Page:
“Race report from Lakes in a Day. A long post, but it was an epic day!!!
05:45 on the bus at Cartmel for hour and a bit ride to the race start at Caldbeck. My first Ultra run and first real fell run, at this point I had no idea what to expect.
08:00 off we go along a minor road, then soon off onto a track which started ascending High Pike (658m). A couple ups and downs before a long descent across burnt heather, trying to keep the ankles from turning over, to drop down to a cold stream crossing before a monster 500m ascent up to Blencathra.
A lovely clear day, views were great and feeling just fine. Cloud was 50ft below the peak of Blencathra (868m, and 1hr56), where I opted to take the pansy route down via Blease Fell instead of Halls Fell ridge (which looked a bit scary to me). The only course deviation allowed. I added a couple extra kilometres this way but it was all runnable, and the guys I were with on Blencathra had only got to our first feed station at Threlkeld two or three minutes before me so I was pleased with my more caution route decision.
2hr28 at feed station 1, 19km so far, not really sure what to eat. But a cup of tea and a cheese sandwich seemed to be good. I have never done a sport before that involves a cuppa mid event. Camelback bladder re-filled and off I go for a few kilometres along a disused railway line before the long, long ascent to Clough Head (726m). The route didn’t follow any defined footpath, so was a tough grassy slog, but once there the views along the long ridge all the way to Helvellyn were awesome. It stays up on a high ridge for a long time, up and down a few hundred meters along the Dodds, views to the west to Thirlmere and Ulswater to the East. My favourite part of the Lakes, Glenridding, Red Tarn, Grisedale. All the ascents walked, the speed benefit of running doesn’t work out to be too efficient. But the surface was all good for running when not going up. There were a few mountain bikers flying down the hills at some amazing speed. Loony I thought, but they would probably think the same of us too. Loving this run so far.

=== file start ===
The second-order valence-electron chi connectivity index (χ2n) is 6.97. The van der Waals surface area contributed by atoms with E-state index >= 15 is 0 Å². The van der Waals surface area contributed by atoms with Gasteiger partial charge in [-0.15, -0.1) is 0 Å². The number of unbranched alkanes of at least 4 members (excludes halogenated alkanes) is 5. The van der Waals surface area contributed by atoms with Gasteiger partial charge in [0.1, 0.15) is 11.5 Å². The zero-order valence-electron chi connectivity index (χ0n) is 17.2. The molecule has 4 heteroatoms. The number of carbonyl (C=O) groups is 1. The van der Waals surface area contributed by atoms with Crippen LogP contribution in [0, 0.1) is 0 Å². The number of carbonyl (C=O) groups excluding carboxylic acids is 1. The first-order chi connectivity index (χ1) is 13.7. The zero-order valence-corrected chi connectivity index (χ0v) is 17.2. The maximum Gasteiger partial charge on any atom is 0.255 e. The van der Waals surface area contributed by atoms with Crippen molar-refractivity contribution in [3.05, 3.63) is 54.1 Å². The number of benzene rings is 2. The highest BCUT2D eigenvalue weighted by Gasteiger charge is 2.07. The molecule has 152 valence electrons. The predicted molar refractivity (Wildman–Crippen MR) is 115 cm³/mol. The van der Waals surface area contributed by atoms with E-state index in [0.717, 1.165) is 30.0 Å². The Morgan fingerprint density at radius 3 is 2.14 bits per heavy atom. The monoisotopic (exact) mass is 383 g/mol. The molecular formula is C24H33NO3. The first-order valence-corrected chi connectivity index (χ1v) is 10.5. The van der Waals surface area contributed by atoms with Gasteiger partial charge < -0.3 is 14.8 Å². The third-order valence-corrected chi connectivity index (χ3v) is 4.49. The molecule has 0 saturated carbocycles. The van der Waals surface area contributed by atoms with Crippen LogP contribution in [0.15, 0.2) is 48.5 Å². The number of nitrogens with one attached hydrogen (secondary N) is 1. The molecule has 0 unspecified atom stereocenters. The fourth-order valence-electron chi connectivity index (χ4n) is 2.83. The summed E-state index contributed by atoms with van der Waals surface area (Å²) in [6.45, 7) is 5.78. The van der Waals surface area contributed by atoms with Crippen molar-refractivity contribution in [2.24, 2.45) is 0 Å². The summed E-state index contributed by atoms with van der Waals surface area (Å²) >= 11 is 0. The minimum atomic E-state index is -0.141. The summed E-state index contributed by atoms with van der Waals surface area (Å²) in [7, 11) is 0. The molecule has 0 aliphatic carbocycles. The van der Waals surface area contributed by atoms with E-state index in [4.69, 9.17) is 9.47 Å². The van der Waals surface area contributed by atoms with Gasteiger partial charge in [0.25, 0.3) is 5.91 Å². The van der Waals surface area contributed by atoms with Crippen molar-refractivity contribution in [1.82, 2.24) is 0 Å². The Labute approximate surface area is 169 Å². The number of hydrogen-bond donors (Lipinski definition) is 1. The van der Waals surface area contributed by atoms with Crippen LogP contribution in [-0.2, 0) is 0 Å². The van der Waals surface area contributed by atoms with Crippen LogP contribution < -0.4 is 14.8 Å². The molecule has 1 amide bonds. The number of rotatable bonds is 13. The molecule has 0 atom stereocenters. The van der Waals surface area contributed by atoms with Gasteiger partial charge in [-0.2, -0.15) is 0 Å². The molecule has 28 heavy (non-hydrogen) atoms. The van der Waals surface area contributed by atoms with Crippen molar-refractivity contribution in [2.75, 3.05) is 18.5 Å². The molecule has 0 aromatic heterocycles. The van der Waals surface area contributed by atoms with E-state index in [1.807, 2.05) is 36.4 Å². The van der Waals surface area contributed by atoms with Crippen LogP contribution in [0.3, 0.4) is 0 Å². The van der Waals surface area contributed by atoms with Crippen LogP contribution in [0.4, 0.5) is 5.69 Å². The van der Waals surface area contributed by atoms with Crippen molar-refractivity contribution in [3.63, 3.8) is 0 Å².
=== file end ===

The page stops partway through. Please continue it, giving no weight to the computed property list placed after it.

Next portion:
Topped Helvellyn (950m) at 5hr5, 34km. The route then followed some uncomfortable stony paths to Dollywagon Pike, then the seemingly endless, quad burning descent down the big rocky steps to Grisedale Tarn. A few hundred meters vertically, really hard work. No time to enjoy the views or cool my feet in the tarn, so round the corner and almost straight away up a nasty, loose and gravelly ascent zig-zagging up to Fairfield. Once up on that ridge the views were fabulous again, can see all the way to the sea and where we were heading towards, to Windermere. The path up there was so stony, really uncomfortable at times. Glad it was dry though – it would have been pretty difficult with wet, slippery stones everywhere.
Eventually we could see our next stop at Ambleside, the church spire showing our way. As I approached I was noticing that we were still quite high, well over 600m and Ambleside was not far away horizontally, but big vertical drop. A steep descent to come along. More quad burning downhills until we joined a track and then a small road to take us into Ambleside for our second food station.